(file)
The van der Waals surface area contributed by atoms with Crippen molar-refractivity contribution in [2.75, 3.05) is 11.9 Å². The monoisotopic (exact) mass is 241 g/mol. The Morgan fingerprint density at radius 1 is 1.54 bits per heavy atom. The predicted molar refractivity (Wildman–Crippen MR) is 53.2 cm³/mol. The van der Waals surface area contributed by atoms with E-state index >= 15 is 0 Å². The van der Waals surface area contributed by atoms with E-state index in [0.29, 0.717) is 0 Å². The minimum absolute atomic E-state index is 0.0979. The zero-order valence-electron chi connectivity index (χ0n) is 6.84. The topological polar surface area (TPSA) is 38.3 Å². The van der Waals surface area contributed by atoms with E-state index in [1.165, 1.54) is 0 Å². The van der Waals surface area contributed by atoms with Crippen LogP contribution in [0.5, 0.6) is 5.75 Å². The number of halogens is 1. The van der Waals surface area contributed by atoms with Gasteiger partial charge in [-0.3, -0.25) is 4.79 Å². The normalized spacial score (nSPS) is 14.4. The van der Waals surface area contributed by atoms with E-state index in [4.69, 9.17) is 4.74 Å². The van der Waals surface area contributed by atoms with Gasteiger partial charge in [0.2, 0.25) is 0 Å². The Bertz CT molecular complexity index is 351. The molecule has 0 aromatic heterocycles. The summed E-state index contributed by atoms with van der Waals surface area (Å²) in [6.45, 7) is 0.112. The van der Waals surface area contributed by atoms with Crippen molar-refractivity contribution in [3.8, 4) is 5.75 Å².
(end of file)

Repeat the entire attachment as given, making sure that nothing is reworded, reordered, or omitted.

The van der Waals surface area contributed by atoms with Crippen molar-refractivity contribution in [2.75, 3.05) is 11.9 Å². The monoisotopic (exact) mass is 241 g/mol. The Morgan fingerprint density at radius 1 is 1.54 bits per heavy atom. The predicted molar refractivity (Wildman–Crippen MR) is 53.2 cm³/mol. The van der Waals surface area contributed by atoms with E-state index >= 15 is 0 Å². The van der Waals surface area contributed by atoms with E-state index in [0.29, 0.717) is 0 Å². The minimum absolute atomic E-state index is 0.0979. The zero-order valence-electron chi connectivity index (χ0n) is 6.84. The topological polar surface area (TPSA) is 38.3 Å². The van der Waals surface area contributed by atoms with E-state index in [1.165, 1.54) is 0 Å². The van der Waals surface area contributed by atoms with Crippen LogP contribution in [0.5, 0.6) is 5.75 Å². The number of halogens is 1. The van der Waals surface area contributed by atoms with Gasteiger partial charge in [-0.3, -0.25) is 4.79 Å². The normalized spacial score (nSPS) is 14.4. The van der Waals surface area contributed by atoms with E-state index in [4.69, 9.17) is 4.74 Å². The van der Waals surface area contributed by atoms with Gasteiger partial charge in [0.2, 0.25) is 0 Å². The Bertz CT molecular complexity index is 351. The molecule has 0 aromatic heterocycles. The summed E-state index contributed by atoms with van der Waals surface area (Å²) in [6.45, 7) is 0.112. The van der Waals surface area contributed by atoms with Crippen molar-refractivity contribution in [3.8, 4) is 5.75 Å².